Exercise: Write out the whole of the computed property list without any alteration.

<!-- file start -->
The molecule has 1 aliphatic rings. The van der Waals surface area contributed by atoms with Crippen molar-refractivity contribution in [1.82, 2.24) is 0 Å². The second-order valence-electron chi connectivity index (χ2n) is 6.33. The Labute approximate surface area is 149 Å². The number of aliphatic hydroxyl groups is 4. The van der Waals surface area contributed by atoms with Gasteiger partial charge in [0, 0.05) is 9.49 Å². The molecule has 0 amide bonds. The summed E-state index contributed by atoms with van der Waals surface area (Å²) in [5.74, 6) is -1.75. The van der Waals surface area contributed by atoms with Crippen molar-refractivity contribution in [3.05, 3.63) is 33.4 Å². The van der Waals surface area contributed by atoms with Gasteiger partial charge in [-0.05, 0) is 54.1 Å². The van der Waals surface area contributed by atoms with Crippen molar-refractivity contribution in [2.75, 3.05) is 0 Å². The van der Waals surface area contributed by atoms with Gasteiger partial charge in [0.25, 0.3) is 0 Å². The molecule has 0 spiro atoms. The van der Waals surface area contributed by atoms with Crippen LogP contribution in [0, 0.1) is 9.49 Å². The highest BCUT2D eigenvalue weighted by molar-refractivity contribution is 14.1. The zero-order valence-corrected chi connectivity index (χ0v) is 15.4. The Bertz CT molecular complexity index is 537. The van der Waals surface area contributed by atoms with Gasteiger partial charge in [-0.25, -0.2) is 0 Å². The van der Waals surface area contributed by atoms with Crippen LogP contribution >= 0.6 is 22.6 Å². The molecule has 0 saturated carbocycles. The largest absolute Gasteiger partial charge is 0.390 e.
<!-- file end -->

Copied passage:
The molecule has 1 aliphatic rings. The van der Waals surface area contributed by atoms with Crippen molar-refractivity contribution in [1.82, 2.24) is 0 Å². The second-order valence-electron chi connectivity index (χ2n) is 6.33. The Labute approximate surface area is 149 Å². The number of aliphatic hydroxyl groups is 4. The van der Waals surface area contributed by atoms with Gasteiger partial charge in [0, 0.05) is 9.49 Å². The molecule has 0 amide bonds. The summed E-state index contributed by atoms with van der Waals surface area (Å²) in [5.74, 6) is -1.75. The van der Waals surface area contributed by atoms with Crippen molar-refractivity contribution in [3.05, 3.63) is 33.4 Å². The van der Waals surface area contributed by atoms with Gasteiger partial charge in [-0.05, 0) is 54.1 Å². The van der Waals surface area contributed by atoms with Crippen molar-refractivity contribution in [2.75, 3.05) is 0 Å². The van der Waals surface area contributed by atoms with Gasteiger partial charge in [0.25, 0.3) is 0 Å². The molecule has 0 spiro atoms. The van der Waals surface area contributed by atoms with Crippen LogP contribution in [0, 0.1) is 9.49 Å². The highest BCUT2D eigenvalue weighted by molar-refractivity contribution is 14.1. The zero-order valence-corrected chi connectivity index (χ0v) is 15.4. The Bertz CT molecular complexity index is 537. The van der Waals surface area contributed by atoms with Gasteiger partial charge in [-0.25, -0.2) is 0 Å². The van der Waals surface area contributed by atoms with Crippen LogP contribution >= 0.6 is 22.6 Å². The molecule has 0 saturated carbocycles. The largest absolute Gasteiger partial charge is 0.390 e.